• Communication: the aim here is to create a close relationship with the customer instead of promoting the product. This is a less invasive form of advertising, with two-way communications established, using active listening to understand the customer's needs.  

The 4 Es

The latest evolution of the marketing mix, apart from the 7 Ps, is the 4 Es model, which is slowly replacing the 4 Cs strategy. In this approach, the aim is to continue to build customer satisfaction and adapt to the current ecommerce reality.

  • Experience: it is no longer enough to merely meet the needs of potential customers. Current demand and competitiveness force us to come up with unique shopping experiences that revolve around emotions.
  • Exchange: the price or cost of a product is not necessarily monetary. Time, attention and data can also be exchanged. 
  • Everyplace: ecommerce and innovative logistics distribution methods make it possible for distribution to be done anywhere and through any channels.
  • Evangelism: lastly, the goal of a brand is not only to create a relationship with consumers, but also for them to become brand ambassadors who recommend their products.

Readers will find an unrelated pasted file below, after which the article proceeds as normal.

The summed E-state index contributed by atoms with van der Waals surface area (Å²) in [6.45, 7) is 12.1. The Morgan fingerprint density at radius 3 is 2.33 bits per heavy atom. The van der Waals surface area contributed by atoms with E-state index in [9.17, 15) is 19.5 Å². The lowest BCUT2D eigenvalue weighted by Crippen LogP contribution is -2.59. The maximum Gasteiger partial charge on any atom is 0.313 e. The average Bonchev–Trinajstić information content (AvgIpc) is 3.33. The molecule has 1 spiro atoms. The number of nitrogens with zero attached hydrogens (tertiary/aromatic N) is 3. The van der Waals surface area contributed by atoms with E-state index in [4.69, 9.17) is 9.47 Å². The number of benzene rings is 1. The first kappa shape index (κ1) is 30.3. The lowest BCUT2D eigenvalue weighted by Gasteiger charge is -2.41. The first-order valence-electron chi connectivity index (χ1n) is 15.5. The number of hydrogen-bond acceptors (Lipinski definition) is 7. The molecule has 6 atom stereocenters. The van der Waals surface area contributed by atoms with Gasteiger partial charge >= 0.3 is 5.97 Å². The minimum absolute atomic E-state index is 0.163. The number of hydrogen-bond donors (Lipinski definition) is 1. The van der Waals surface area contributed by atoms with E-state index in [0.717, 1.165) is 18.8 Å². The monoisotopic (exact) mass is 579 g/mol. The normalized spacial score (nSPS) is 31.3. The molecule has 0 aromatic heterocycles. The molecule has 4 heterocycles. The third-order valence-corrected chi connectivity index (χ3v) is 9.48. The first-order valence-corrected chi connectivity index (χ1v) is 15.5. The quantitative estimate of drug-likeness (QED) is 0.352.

So as you can see, the 4 Ps of marketing have evolved to the 7 Ps, the 4 Cs and the 4 Es in line with market conditions, which are increasingly focused on the customer instead of the product (customer-centric). However, it is important to understand these concepts because they remain valid when it comes to devising a marketing strategy

Although we currently face major competitiveness on the labour market, the only way to achieve success is through perseverance and by adapting to constant change through lifelong learning. Hence the importance of never stopping learning.